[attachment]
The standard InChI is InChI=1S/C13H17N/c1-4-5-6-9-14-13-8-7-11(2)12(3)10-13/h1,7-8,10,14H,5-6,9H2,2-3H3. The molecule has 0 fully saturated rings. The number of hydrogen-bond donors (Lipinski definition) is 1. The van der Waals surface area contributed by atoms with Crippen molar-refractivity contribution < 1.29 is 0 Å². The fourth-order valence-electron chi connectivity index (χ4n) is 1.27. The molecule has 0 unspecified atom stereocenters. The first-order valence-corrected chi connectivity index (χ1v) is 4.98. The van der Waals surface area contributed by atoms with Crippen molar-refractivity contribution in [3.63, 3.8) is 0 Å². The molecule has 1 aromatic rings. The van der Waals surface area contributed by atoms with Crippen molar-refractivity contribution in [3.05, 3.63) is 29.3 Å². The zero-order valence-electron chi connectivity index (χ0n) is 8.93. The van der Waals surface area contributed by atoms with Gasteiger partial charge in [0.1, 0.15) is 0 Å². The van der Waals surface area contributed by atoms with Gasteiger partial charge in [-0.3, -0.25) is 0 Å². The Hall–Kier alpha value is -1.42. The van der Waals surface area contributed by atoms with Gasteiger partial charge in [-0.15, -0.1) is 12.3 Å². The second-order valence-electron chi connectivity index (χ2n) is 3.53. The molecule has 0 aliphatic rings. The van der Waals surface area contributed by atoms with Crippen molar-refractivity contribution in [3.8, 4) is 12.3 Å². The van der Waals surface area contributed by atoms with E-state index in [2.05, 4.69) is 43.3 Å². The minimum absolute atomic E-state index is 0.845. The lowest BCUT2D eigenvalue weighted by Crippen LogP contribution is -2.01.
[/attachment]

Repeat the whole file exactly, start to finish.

The standard InChI is InChI=1S/C13H17N/c1-4-5-6-9-14-13-8-7-11(2)12(3)10-13/h1,7-8,10,14H,5-6,9H2,2-3H3. The molecule has 0 fully saturated rings. The number of hydrogen-bond donors (Lipinski definition) is 1. The van der Waals surface area contributed by atoms with Crippen molar-refractivity contribution < 1.29 is 0 Å². The fourth-order valence-electron chi connectivity index (χ4n) is 1.27. The molecule has 0 unspecified atom stereocenters. The first-order valence-corrected chi connectivity index (χ1v) is 4.98. The van der Waals surface area contributed by atoms with Crippen molar-refractivity contribution in [3.63, 3.8) is 0 Å². The molecule has 1 aromatic rings. The van der Waals surface area contributed by atoms with Crippen molar-refractivity contribution in [3.05, 3.63) is 29.3 Å². The zero-order valence-electron chi connectivity index (χ0n) is 8.93. The van der Waals surface area contributed by atoms with Gasteiger partial charge in [0.1, 0.15) is 0 Å². The van der Waals surface area contributed by atoms with Gasteiger partial charge in [-0.3, -0.25) is 0 Å². The Hall–Kier alpha value is -1.42. The van der Waals surface area contributed by atoms with Gasteiger partial charge in [-0.15, -0.1) is 12.3 Å². The second-order valence-electron chi connectivity index (χ2n) is 3.53. The molecule has 0 aliphatic rings. The van der Waals surface area contributed by atoms with Crippen molar-refractivity contribution in [3.8, 4) is 12.3 Å². The van der Waals surface area contributed by atoms with E-state index in [2.05, 4.69) is 43.3 Å². The minimum absolute atomic E-state index is 0.845. The lowest BCUT2D eigenvalue weighted by Crippen LogP contribution is -2.01.